Jon Hamilton

Jon Hamilton has served as a correspondent for NPR's science desk since 1998. His current beat includes neuroscience, health risks, behavior, and bioterrorism. Recent pieces include a series on the chemical perchlorate, which is turning up in California's water supply; a government effort to find out just how many autistic children there are in the U.S.; and an exploration of "neuromarketing."

Before joining NPR in 1998, Hamilton was a media fellow with the Henry J. Kaiser Family Foundation studying health policy issues. He completed a project on states that have radically changed their Medicaid programs for the poor by enrolling beneficiaries in private HMOs.

From 1995-1997, Hamilton wrote on health and medical topics as a freelance writer, after having been a medical reporter for both The Commercial Appeal and Physician's Weekly.

Hamilton graduated with honors from Oberlin College in Ohio with a B.A. in English. As a student, he was the editor of the Oberlin Review student newspaper. He earned his master's degree in journalism from Columbia University where he graduated with honors, won the Baker Prize for magazine writing, and earned a Sherwood traveling fellowship.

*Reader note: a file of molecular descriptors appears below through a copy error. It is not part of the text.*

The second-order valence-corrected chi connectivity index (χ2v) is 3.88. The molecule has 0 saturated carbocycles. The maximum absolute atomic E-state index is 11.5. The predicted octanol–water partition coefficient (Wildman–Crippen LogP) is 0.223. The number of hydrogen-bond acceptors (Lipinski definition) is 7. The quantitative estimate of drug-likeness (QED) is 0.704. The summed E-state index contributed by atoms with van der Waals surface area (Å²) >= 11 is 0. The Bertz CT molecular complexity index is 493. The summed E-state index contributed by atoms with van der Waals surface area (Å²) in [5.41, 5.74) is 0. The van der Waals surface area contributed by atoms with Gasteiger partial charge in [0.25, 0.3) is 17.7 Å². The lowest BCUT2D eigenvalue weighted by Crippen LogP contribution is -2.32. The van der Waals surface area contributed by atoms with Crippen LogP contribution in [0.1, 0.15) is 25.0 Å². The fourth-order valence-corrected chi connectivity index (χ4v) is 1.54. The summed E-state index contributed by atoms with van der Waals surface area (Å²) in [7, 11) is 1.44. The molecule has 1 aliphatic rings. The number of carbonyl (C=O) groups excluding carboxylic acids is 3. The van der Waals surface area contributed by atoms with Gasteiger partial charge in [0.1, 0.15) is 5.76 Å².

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6:34pm

Wed March 19, 2014
Shots - Health News

Alzheimer's Diagnosis Expanding To Catch Early Warning Signs

Originally published on Thu March 20, 2014 8:17 am

Doctors may eventually be able to diagnose "preclinical" Alzheimer's in patients who have abnormal brain scans but who aren't yet showing behavioral symptoms of the disease.
iStockphoto

Alzheimer's disease isn't what it used to be. After 30 years of having doctors diagnose the disease by symptoms alone, researchers and advocacy groups are calling for new diagnostic criteria that recognize changes in the brain as well as changes in behavior.

The goal is to eventually allow doctors to diagnose "preclinical" Alzheimer's in patients who do not have problems with memory or thinking, but who do have an abnormal brain scan or some other sign that the disease may be developing.

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2:04pm